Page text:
Ticketmaster Defends Its Position in CSI Ticketing Lawsuit

Concerning the String Cheese Incident Ticketiing LLC lawsuit against Ticketmaster Corporation filed August 6 in the United States District Court for the District of Colorado, Ticketmaster uncharacteristically released a statement a few days after the lawsuit was filed. The statement reads: "While it has been our company policy to not comment on pending litigation, SCI

Ticketing has so distorted this issue in its own public statements that we feel compelled to clarify the record. One thing is clear, however: Ticketmaster's contracts and market conduct are legal and proper. Earlier this year a Federal Court dismissed a similar lawsuit brought against Ticketmaster. The claims that have been asserted by SCI Ticketing in this new lawsuit likewise lack merit and we are confident that they will also be dismissed after all the relevant facts are established."

"Ticketmaster competes for the exclusive right to sell tickets on behalf of venues and promoters. We are awarded those contracts in exchange for providing our clients with turnkey ticketing solutions to help them best sell tickets. These solutions include, but are not limited to: a comprehensive and industry leading technology infrastructure, a multi-access distribution network, box office and season ticket management systems, marketing support, customer service and access control."

"SCI Ticketing complains that it is being denied access to tickets that it wants to sell for a profit on its web site. Ticketmaster has always recognized the practice of allowing artists a meaningful allocation of tickets to give away or sell through legitimate fan clubs. These arrangements are always in cooperation with Ticketmaster's clients and in accordance with our client contracts. The allocation of fan club tickets in excess of historical reasonable levels flies in the face of our contractual guidelines with our clients. By demanding very large allocations of tickets, SCI has attempted to break valid contracts for its own self-promotion and monetary gain."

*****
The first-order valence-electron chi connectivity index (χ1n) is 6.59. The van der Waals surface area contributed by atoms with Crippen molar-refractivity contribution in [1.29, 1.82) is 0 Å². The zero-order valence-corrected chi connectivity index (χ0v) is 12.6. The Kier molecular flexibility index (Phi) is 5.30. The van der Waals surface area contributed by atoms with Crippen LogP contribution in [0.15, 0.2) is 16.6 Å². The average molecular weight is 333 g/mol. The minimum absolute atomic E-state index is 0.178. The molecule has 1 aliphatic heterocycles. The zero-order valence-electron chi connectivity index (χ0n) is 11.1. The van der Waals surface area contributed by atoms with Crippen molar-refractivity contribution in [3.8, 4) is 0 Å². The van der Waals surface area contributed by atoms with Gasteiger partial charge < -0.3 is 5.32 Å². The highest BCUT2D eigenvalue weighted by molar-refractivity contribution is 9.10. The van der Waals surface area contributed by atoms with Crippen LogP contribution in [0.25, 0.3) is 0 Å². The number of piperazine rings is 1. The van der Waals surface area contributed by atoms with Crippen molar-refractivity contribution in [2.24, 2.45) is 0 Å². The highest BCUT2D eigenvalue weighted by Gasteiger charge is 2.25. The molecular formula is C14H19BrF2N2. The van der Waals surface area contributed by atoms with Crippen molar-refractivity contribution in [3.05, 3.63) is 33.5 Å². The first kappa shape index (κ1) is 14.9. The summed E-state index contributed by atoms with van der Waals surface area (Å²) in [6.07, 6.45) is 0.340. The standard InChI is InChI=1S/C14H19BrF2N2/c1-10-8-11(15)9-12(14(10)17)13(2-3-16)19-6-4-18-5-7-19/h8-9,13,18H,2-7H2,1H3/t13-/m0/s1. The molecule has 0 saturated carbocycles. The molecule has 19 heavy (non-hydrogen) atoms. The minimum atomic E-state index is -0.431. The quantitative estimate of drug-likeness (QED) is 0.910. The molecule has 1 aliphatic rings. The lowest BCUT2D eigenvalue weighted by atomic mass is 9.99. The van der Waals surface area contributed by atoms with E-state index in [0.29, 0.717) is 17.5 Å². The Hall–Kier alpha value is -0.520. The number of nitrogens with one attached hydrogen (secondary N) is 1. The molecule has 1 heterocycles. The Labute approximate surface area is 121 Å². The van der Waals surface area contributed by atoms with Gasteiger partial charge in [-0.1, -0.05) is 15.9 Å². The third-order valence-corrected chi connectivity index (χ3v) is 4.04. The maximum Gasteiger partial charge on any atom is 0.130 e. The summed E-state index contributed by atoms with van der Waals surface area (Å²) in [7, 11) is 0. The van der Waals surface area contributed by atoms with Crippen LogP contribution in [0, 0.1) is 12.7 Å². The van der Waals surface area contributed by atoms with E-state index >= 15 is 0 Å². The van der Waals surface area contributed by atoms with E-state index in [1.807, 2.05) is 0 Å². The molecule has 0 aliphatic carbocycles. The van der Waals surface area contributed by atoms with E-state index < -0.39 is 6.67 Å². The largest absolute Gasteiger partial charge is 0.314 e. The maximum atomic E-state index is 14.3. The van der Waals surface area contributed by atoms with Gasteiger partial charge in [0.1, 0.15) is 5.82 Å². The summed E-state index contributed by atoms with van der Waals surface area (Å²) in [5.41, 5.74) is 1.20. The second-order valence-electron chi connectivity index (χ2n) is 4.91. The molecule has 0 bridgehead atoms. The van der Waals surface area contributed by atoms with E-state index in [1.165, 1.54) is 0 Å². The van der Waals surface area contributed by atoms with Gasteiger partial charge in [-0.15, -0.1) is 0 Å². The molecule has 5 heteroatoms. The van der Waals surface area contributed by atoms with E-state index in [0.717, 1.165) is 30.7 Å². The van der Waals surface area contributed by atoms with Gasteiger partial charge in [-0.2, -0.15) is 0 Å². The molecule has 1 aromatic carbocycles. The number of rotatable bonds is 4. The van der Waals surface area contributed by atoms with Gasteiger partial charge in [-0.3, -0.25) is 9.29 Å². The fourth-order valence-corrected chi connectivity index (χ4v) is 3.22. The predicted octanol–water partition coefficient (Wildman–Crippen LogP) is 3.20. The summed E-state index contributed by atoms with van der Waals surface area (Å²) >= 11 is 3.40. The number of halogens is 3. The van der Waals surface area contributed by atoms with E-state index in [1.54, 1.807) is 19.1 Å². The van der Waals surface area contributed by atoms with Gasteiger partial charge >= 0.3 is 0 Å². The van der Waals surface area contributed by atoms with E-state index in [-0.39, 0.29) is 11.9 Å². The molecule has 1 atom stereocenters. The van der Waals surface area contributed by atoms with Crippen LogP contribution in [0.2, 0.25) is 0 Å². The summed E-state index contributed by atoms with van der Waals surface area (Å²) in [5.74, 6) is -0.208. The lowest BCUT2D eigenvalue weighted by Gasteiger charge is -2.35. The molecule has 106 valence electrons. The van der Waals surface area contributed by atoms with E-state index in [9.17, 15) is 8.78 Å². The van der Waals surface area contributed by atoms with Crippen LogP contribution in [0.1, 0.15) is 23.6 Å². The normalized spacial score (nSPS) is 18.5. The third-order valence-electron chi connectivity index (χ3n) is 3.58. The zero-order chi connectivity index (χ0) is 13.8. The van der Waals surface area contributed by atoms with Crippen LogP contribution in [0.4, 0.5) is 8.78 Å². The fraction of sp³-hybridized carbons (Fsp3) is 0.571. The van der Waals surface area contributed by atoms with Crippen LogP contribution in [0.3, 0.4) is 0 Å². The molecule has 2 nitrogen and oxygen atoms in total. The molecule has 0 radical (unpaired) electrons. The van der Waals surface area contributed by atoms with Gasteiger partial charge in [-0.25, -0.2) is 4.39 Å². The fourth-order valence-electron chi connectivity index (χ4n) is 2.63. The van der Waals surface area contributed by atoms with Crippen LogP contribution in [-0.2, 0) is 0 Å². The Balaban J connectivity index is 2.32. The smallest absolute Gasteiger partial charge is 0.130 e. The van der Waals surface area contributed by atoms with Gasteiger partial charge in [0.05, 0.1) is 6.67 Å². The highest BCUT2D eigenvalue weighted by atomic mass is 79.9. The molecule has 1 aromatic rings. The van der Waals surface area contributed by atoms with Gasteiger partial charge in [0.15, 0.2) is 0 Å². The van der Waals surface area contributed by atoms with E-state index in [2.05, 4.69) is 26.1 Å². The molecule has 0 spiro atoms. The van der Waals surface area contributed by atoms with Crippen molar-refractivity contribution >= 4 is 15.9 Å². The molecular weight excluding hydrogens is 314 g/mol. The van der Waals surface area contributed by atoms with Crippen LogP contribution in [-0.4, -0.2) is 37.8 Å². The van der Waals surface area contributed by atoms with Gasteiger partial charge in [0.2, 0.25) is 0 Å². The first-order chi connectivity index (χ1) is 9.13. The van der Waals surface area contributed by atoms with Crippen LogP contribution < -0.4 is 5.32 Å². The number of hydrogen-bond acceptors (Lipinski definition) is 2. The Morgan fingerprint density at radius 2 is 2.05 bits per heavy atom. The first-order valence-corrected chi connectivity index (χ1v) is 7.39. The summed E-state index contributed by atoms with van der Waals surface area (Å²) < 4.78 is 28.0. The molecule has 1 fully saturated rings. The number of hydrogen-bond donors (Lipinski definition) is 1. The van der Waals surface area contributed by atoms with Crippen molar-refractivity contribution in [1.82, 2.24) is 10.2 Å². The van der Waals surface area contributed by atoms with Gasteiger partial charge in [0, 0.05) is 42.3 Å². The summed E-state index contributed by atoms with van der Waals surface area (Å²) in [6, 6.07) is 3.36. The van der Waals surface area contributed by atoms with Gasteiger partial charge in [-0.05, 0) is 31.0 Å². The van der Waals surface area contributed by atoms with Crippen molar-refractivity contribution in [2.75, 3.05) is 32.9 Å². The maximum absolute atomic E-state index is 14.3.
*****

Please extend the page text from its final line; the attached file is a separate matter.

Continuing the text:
"This lawsuit is not about artist's rights; it's about money. SCI and its ticketing company are trying to step in for a "free ride" on the many benefits and services Ticketmaster provides it clients. SCI essentially wants to skim the best, most easily sold tickets, and leave Ticketmaster and its clients with the job of selling the rest. This is in spite of the fact that Ticketmaster has a contract granting them the privilege of selling their tickets on an exclusive basis."

"SCI has repeatedly threatened Ticketmaster's clients that if they are not given an excessive number of tickets to sell by SCI Ticketing for a profit, the band would move their performance to a venue that would comply with the band's demands. SCI's ticket demands have forced Ticketmaster's clients to make an unfair choice: either breach their contracts or lose the ability to host the band's performance. SCI's unfair leveraging of its popularity to achieve its for-profit ticketing goals is both improper and illegal."

"SCI ticketing is free to distribute tickets on behalf of artists and their fan clubs with the understanding that they must abide by the regulations and obligations of the performance venue — whether it's concession choices or ticketing contracts. It's a free country, SCI can make the choice of where to play, but they must respect the rights of others."

"Ticketmaster would prefer to resolve this matter outside of litigation, but now has no choice but to respond to the frivolous claims that have been asserted. Part of that response will be a countersuit by Ticketmaster against SCI Ticketing (and its founders) for intentionally interfering with contracts and relationships in which Ticketmaster has made great investments. The issue here is whether Ticketmaster and its clients have the right to contract for ticket distributions services, or whether SCI Ticketing can free-ride on those relationships by exerting pressure on Ticketmaster's clients to breach their contractual commitments."–by Jane Cohen and Bob Grossweiner

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